Under The Influence #85: Catharist on “Colony” by In Flames!

1999 saw the release of the fourth studio record “Colony” from Gothenburg Sweden Melodic Death Metal quintet In Flames, an album which is the first of an eleven year run for what many fans consider the bands classic lineup. Alongside Dark Tranquillity and At The Gates, the Swedes were pioneers in the genre and helped create what is known as the “Gothenburg sound“, something which would later lay the foundations for the early Metalcore scene. Harmonized lead guitar melodies and unclean vocal death growls were underpinned by synths made up the heart of the sound while lyrical themes of astrology and mankind from a global perspective helped create the bands legacy.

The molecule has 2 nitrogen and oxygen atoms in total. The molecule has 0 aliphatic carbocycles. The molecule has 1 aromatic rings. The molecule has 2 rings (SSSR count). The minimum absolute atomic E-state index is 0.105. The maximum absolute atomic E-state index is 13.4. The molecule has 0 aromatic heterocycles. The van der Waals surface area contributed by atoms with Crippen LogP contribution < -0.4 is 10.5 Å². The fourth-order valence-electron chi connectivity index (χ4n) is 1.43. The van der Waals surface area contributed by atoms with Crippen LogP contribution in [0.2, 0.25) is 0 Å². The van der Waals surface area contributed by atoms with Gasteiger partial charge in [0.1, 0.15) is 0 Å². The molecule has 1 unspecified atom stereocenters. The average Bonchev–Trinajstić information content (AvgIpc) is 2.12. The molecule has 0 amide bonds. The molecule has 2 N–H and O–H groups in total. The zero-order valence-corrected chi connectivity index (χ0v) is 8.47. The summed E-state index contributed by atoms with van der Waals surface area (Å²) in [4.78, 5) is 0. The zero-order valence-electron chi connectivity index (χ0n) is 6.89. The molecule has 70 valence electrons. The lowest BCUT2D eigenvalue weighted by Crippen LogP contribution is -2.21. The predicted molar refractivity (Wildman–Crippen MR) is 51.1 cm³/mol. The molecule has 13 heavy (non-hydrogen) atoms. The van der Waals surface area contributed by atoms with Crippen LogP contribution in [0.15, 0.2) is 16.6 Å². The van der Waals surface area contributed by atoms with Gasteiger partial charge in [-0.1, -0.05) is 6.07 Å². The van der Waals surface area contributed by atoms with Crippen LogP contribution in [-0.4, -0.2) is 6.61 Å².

Jim, Catharist Guitarist: “I think we can all agree, there’s nothing quite like the excitement of discovering a great new band; knowing there’s a series of albums waiting to be heard, each track better than the last. Now imagine that its not a new artist you’ve discovered, but a whole new genre of music… I don’t think any single thing had the same impact on me as the discovery of melodic death metal. It was Carcass that caught my intention, especially their musical progression throughout their career. Their gore-soaked grind origins evolving into a brutal yet melodic force of metal really struck a chord with me (pun intended). This sound fascinated me: Heavy and brutal, yet melodic without being cheesy. I knew I had to hear more, and stumbled across Carcass guitarist Michael Amott’s next venture Arch Enemy. This led to Dark Tranquility, Amon Amarth, and In Flames; a band that would blow my mind. At the time In Flames’ latest release was “Clayman”, and as much as I enjoyed that album, it felt a bit safe. A bit too refined. It was like their “Black Album”, and I wanted to find their “Master of Puppets”. Next moving to their previous album “Colony”, this couldn’t have had a bigger effect on me. The album kicks off with a long pick-slide and drumfill, followed by the now ubiquitous In Flames style lead guitar work, whilst Anders’ voice is noticeably rawer, closer to the screamed vocals we all prefer than his later style (the less said about their recent material the better). Throughout the course of the album, there are further standout moments. Interesting use of clean guitars and synths including a Hammond organ add extra layers to the sound, a technique we also use in Catharist. Just when you think the tracks are getting a little too melodic and mid paced, a faster heavier song comes around the corner and suckerpunches you unexpectedly. This is an consistently excellent album, and possibly the most metal use of slide guitar I’ve heard! The album closes with the bonus track that holds the mighty title of being my all time favourite instrumental piece. Ever. The artwork is similarly impressive. I can’t be the only person that used to stare at album artwork whilst listening, picking out small details. it’s 20 years since I bought this album, and I’m still noticing new parts on the artwork. We all recognize the series of half organic, half mechanical, Geiger-esque towers, but I only noticed the flower outline underwater to the left of the Jester head motif when I was writing this. Re-listening to this album in the week leading up to writing this served as a large slice of nostalgia. Not so much nostalgia for the album, as it has remained on heavy rotation in my playlists since I first heard it. I would say more nostalgia for discovering new genres. That feeling of thinking “If this band are doing this type of thing, who else is out there doing it?” and wondering what other classic albums are waiting for you out there. If this is your first foray into melodic death metal, then you’ve peaked too soon. You’ve started at the top. With the possible exception of fellow countrymen At The Gates‘ 1995 release “Slaughter of the Soul”, you won’t hear a better melodeath album. This album is a great reminder of just how amazing In Flames were at this time, and regardless of whatever direction they took in the years that followed, they cannot undo this masterpiece.

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